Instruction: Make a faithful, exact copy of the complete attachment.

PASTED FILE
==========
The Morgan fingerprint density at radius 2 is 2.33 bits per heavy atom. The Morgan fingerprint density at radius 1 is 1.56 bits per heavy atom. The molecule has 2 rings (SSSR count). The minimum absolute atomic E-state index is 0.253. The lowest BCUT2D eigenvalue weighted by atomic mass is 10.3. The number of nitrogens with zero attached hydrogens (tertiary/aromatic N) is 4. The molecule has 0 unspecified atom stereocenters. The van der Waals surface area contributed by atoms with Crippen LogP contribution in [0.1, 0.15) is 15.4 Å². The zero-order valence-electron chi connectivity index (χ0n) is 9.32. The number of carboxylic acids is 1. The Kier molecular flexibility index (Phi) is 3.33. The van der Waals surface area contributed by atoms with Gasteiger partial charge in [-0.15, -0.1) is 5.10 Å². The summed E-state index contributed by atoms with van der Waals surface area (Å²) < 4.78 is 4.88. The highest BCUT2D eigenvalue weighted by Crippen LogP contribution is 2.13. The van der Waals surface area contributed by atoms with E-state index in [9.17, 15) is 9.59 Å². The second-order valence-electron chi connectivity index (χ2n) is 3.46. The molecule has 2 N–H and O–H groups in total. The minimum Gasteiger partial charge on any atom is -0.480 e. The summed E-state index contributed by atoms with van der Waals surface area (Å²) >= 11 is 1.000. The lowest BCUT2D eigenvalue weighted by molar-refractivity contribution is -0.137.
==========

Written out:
The Morgan fingerprint density at radius 2 is 2.33 bits per heavy atom. The Morgan fingerprint density at radius 1 is 1.56 bits per heavy atom. The molecule has 2 rings (SSSR count). The minimum absolute atomic E-state index is 0.253. The lowest BCUT2D eigenvalue weighted by atomic mass is 10.3. The number of nitrogens with zero attached hydrogens (tertiary/aromatic N) is 4. The molecule has 0 unspecified atom stereocenters. The van der Waals surface area contributed by atoms with Crippen LogP contribution in [0.1, 0.15) is 15.4 Å². The zero-order valence-electron chi connectivity index (χ0n) is 9.32. The number of carboxylic acids is 1. The Kier molecular flexibility index (Phi) is 3.33. The van der Waals surface area contributed by atoms with Gasteiger partial charge in [-0.15, -0.1) is 5.10 Å². The summed E-state index contributed by atoms with van der Waals surface area (Å²) < 4.78 is 4.88. The highest BCUT2D eigenvalue weighted by Crippen LogP contribution is 2.13. The van der Waals surface area contributed by atoms with E-state index in [9.17, 15) is 9.59 Å². The second-order valence-electron chi connectivity index (χ2n) is 3.46. The molecule has 2 N–H and O–H groups in total. The minimum Gasteiger partial charge on any atom is -0.480 e. The summed E-state index contributed by atoms with van der Waals surface area (Å²) >= 11 is 1.000. The lowest BCUT2D eigenvalue weighted by molar-refractivity contribution is -0.137.